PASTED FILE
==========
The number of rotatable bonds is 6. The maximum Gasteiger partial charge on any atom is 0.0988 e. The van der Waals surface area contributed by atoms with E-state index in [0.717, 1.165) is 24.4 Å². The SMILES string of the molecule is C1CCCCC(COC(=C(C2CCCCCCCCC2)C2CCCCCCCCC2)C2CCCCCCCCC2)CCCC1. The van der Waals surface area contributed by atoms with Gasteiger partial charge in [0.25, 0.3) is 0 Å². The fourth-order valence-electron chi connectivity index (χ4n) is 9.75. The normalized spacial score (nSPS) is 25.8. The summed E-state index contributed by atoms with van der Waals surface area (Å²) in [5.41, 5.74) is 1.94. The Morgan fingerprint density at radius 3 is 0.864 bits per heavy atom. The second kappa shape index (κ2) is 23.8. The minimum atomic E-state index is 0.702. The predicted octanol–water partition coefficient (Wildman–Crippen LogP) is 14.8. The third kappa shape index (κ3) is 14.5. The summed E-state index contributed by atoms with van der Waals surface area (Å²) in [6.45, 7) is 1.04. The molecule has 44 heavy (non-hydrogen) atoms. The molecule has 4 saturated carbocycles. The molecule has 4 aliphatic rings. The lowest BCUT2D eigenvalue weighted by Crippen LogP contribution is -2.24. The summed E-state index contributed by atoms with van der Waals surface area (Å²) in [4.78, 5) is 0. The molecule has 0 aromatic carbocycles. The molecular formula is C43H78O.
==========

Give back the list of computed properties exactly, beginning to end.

The number of rotatable bonds is 6. The maximum Gasteiger partial charge on any atom is 0.0988 e. The van der Waals surface area contributed by atoms with E-state index in [0.717, 1.165) is 24.4 Å². The SMILES string of the molecule is C1CCCCC(COC(=C(C2CCCCCCCCC2)C2CCCCCCCCC2)C2CCCCCCCCC2)CCCC1. The van der Waals surface area contributed by atoms with Gasteiger partial charge in [0.25, 0.3) is 0 Å². The fourth-order valence-electron chi connectivity index (χ4n) is 9.75. The normalized spacial score (nSPS) is 25.8. The summed E-state index contributed by atoms with van der Waals surface area (Å²) in [5.41, 5.74) is 1.94. The Morgan fingerprint density at radius 3 is 0.864 bits per heavy atom. The second kappa shape index (κ2) is 23.8. The minimum atomic E-state index is 0.702. The predicted octanol–water partition coefficient (Wildman–Crippen LogP) is 14.8. The third kappa shape index (κ3) is 14.5. The summed E-state index contributed by atoms with van der Waals surface area (Å²) in [6.45, 7) is 1.04. The molecule has 44 heavy (non-hydrogen) atoms. The molecule has 4 saturated carbocycles. The molecule has 4 aliphatic rings. The lowest BCUT2D eigenvalue weighted by Crippen LogP contribution is -2.24. The summed E-state index contributed by atoms with van der Waals surface area (Å²) in [4.78, 5) is 0. The molecule has 0 aromatic carbocycles. The molecular formula is C43H78O.